In today’s politics of talking points, hyper-partisanship and media manipulation, McNeil seems distinctly unfashionable. His values include loyalty to community, trust in people, and diligence in work. He enjoyed, or better yet he earned, intense loyalty among his close supporters, some of whom initially had underestimated him. The feeling was mutual. Even today with McNeil out of politics, you can’t pry a bad word from the former leader about any of his hard-working team, and I tried. McNeil and his people nurtured that trust, even as their collective decisions inevitably cost votes and public support. As to diligence and hard work, McNeil came from a family of seventeen kids raised by their widowed mother, a titanic presence in his life. He learned a trade and ran a business, all while volunteering in community groups and coaching local sports teams. In his spare time, what there was of it, he was absorbing the foundational lessons of politics. He lost his first campaign for public office, learned from his mistakes and never lost one again.
McNeil won the first of five in a row in Annapolis in 2003. He became opposition leader in 2009 and premier in 2013 when his Liberals swept the NDP out of office after only one term, something that had not happened in 131 years. In power, McNeil knew exactly what he wanted to do.
That’s what my book is really about: McNeil’s determination to govern in keeping with the values he believed to be essentially Nova Scotian and practical. He became the subject of bitter opposition but over time, it became clear that he was a leader of consequence. During his seven years as premier, Nova Scotia welcomed more immigrants than it had in many generations. The population grew and the economy expanded. Government costs were controlled, the books were balanced and fundamental power relationships within the government changed. Unions lost influence, the cabinet and premier gained it. He built overseas trade and business, including with China, and controversially, shook up the school system. He tampered with the film industry, with mixed results. He made significant gestures of reconciliation with Mi’kmaq and Black communities. He stared down a corporate polluter, at cost to his own political interests. And he emerged as an avuncular, if somewhat stern leader in challenging times, battling the Covid-19 pandemic with sensitivity and consoling Nova Scotians after the mass shootings in April, 2020.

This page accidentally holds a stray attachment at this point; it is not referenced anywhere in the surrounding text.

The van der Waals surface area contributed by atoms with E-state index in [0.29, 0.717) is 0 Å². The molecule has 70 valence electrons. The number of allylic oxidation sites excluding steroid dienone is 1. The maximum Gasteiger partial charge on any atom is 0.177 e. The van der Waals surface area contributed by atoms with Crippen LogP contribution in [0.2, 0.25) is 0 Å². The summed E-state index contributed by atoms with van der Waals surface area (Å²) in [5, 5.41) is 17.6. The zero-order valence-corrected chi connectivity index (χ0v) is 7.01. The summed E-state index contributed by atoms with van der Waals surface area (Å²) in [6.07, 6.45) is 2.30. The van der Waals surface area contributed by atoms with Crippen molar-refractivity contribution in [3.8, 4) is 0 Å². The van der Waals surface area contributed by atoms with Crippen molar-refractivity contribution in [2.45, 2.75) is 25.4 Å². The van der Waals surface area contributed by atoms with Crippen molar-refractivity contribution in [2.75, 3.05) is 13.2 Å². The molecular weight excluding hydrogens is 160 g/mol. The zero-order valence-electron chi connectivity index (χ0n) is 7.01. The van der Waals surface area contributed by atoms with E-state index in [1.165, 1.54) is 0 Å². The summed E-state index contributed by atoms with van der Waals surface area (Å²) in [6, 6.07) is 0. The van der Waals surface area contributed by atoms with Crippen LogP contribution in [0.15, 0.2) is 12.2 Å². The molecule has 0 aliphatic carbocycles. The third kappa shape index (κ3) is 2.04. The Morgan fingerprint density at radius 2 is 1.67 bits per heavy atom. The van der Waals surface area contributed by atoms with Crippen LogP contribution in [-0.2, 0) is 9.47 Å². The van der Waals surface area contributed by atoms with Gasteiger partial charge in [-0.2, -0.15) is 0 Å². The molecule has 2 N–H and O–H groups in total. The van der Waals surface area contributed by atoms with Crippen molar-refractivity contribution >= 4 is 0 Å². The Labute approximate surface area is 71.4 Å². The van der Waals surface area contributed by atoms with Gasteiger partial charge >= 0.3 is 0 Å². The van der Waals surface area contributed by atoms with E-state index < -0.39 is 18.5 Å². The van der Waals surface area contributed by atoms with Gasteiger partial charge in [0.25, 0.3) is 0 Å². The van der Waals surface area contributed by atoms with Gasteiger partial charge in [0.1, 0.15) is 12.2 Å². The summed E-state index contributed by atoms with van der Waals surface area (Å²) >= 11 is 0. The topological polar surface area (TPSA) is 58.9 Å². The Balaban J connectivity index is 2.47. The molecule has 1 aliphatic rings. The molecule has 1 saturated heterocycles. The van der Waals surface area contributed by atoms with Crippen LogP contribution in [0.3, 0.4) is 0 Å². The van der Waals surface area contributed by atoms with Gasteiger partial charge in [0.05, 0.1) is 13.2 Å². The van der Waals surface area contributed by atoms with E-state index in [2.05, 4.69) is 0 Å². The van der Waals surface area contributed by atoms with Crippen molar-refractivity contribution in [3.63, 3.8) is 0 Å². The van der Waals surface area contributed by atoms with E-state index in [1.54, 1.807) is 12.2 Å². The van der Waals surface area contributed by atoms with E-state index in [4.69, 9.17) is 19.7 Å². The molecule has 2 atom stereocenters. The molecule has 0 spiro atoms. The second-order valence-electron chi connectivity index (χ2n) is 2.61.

In the book, you’ll see how the pandemic disrupted McNeil’s life as much as that of any Nova Scotian. McNeil told me he had decided before the pandemic to retire in his second term and not contest a third election as leader, even though polls suggested he could have won it. By then he was a household presence more than most political leaders, mostly because Nova Scotians really got to know him during his near-daily Covid briefings with Dr. Robert Strang. But McNeil was ready to move on.
As a politician and leader, McNeil played hardball and made enemies. No doubt they’ll find some fault with this book. Not every angle on every public issue could be explored in the context of this book. Let it be part of the debate. And if it helps readers better understand McNeil and our modern politics, I will count it as a worthwhile effort.